Sydney the cashier seemed to know.

Out of pity, as the total climbed toward $40 and people came out from the kitchen to stare at and pray for us, she offered to give us free drinks. When the food arrived, the tray was piled so high and so heavy Jak and I had to each take a side and move it to our seat like we were moving a sofa.

Halfway through the Mexican Pizza -- a double-decker delight with a crust the size of a bike wheel featuring a massive, swirling paint-spill of cheese on top and a mélange of beef and beans underneath -- I have several distinct thoughts:

1) This kind of top-notch nutrition does not help with the "baseball players are true athletes" argument.


3) Taco Bell needs to sign Verlander up and call this either the #35 combo for Verlander’s number or the "Justin Time Combo," as in, “I made it to the can, Justin Time.”

4) I should point out that Verlander recently donated $45,000 from the sale of his Fastball Flakes cereal to VA hospitals -- wait, what ... I love cereal!

5) Wouldn’t it have been much smarter to write a column relating to the Tigers and their ace by either going on a date with a supermodel or driving a Ferrari?

Exhale. Glurp. Phew.

I stare at the Gordita for a long time knowing that -- I swear to god -- I’m scheduled to do squats and rope climbs at Crossfit this afternoon.

But in the middle of this spongy, spicy concoction, I notice that the Taco Bell TV is on SportsCenter, which is showing highlights of Verlander’s eight-inning shutout against the Yankees.

It’s a sign, I decide.

What if Verlander throws so hard and so often simply because the dude needs to get back to the clubhouse bathroom ASAP between innings?

I slow down considerably, but Sam’s a college kid and a real fan, and after less than 35 minutes he’s already finished, leaning in the corner of our booth, rubbing his LA Kings hat on his head and moaning ever so slightly.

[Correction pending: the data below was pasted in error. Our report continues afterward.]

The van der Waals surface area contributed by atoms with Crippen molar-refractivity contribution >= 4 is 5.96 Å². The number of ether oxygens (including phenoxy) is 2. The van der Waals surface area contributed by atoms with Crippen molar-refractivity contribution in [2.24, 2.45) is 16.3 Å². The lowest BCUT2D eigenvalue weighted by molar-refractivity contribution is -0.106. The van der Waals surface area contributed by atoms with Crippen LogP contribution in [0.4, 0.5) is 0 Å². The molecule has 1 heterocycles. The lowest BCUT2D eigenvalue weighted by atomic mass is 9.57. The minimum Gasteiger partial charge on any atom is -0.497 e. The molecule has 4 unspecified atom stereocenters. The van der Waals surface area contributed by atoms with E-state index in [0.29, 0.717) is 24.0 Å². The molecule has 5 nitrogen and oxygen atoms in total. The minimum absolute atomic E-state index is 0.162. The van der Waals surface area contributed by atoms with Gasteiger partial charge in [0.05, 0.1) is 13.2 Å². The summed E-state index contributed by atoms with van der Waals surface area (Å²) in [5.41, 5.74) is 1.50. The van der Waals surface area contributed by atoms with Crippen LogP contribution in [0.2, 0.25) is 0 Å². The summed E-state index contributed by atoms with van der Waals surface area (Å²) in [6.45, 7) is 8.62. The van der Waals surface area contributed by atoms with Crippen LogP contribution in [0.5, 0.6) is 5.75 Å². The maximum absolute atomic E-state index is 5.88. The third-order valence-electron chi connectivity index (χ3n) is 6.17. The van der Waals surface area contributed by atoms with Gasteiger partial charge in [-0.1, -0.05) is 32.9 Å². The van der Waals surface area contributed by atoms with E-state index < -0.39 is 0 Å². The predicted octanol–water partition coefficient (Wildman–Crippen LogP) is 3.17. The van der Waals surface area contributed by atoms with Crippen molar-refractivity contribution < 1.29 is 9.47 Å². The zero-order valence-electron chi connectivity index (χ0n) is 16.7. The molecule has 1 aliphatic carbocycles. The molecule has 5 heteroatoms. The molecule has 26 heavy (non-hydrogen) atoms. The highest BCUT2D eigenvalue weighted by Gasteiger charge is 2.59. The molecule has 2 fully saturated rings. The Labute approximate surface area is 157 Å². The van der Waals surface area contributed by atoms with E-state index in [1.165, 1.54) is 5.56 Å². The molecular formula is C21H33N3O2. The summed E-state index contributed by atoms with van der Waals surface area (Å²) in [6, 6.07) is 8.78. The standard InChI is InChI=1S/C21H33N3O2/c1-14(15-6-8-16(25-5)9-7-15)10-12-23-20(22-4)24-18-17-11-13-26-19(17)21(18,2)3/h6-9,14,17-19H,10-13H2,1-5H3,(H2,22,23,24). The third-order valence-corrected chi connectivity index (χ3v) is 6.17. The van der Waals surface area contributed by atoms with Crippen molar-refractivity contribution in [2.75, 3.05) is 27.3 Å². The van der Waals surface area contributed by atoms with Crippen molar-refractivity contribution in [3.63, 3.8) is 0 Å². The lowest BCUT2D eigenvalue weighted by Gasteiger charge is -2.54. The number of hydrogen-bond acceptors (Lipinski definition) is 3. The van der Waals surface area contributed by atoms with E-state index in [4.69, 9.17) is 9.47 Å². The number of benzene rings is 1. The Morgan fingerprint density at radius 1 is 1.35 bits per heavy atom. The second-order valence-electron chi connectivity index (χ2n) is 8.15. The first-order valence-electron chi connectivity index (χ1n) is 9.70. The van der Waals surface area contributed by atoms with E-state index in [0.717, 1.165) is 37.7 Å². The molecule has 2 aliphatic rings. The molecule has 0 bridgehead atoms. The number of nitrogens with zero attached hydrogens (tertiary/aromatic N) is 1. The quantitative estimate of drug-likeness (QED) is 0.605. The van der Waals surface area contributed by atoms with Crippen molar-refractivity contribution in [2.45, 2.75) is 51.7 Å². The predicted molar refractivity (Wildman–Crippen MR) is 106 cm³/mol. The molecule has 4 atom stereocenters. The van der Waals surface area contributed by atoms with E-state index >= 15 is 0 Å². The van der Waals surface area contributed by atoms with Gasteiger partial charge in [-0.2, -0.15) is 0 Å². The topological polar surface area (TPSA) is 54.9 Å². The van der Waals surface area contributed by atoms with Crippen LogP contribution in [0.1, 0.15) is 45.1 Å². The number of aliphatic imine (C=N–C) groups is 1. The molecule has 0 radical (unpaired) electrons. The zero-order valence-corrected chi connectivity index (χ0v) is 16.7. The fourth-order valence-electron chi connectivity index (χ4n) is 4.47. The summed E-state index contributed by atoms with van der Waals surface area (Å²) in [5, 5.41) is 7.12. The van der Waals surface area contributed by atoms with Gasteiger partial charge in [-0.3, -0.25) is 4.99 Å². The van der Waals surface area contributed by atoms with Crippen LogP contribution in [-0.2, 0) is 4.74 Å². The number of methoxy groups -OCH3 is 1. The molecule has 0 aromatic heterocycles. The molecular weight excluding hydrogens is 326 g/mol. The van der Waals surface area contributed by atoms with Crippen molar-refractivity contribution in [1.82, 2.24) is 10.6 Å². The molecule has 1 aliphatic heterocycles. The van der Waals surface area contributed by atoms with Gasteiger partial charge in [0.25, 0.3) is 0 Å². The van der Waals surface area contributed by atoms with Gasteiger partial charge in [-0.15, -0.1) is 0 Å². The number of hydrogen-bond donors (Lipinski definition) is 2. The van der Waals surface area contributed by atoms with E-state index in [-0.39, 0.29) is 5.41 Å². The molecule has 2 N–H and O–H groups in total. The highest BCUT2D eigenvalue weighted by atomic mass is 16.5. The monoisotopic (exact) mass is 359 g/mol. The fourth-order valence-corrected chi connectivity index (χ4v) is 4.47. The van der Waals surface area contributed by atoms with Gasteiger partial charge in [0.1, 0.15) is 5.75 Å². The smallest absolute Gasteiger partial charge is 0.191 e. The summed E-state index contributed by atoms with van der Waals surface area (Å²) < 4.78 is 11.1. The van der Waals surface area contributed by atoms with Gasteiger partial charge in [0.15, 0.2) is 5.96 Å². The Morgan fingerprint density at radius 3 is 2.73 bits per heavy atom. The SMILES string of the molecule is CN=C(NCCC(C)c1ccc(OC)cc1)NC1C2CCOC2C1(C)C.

Later he will text me that he was on the can so long in the afternoon that he finished his entire Econ homework in one sitting.

Sam also doused his tacos in hot sauce, just like Verlander does. (By the way, did you know the packets at Taco Bell have little messages on them like, "Boo-yah" and "Text Me!")

I’m pretty sure the one I picked up said: "You Should Have Gone to Law School Like Your Parents Wanted."

I eat the tacos dry. My breath could melt concrete. There is taco shrapnel everywhere -- on my Tigers hat, on my notebook. I even find a tomato cube up my left shirt sleeve.

I’m sweating a bit now and the food is situated high in my gullet, like my body hasn’t fully decided what direction to go with it, up or down. I can’t decide yet which would be worse. I chew on, and finish dead last by taking a deep breath, re-checking my escape route to the bathroom and then stuffing the final half of a taco into mouth.

Almost 53 minutes after sitting down, I’ve made it, I’m done. I’m as close as I will ever be to feeling like an elite pro baseball player. But, mostly, I just feel gassy. And confident.

But, yeah, mostly gassy.

Having done the research, I’ve now got really bad news for Giants fans: Justin Verlander is not human.

If he can eat this meal, process it and convert it to 100 mph gas while wearing white baseball pants in front of millions of fans, what else would he possibly have to fear?

I push back from the table, smiling and burping at the same time, using the sides of my baseball hat like a napkin.

In front of me are three empty taco wrappers, a mound of soiled napkins and hot sauce wrappers, the ghost of a Gordita and the crumpled remains of a Mexican pizza box.

Ah, yes ...

Home plate, Detroit Tigers style.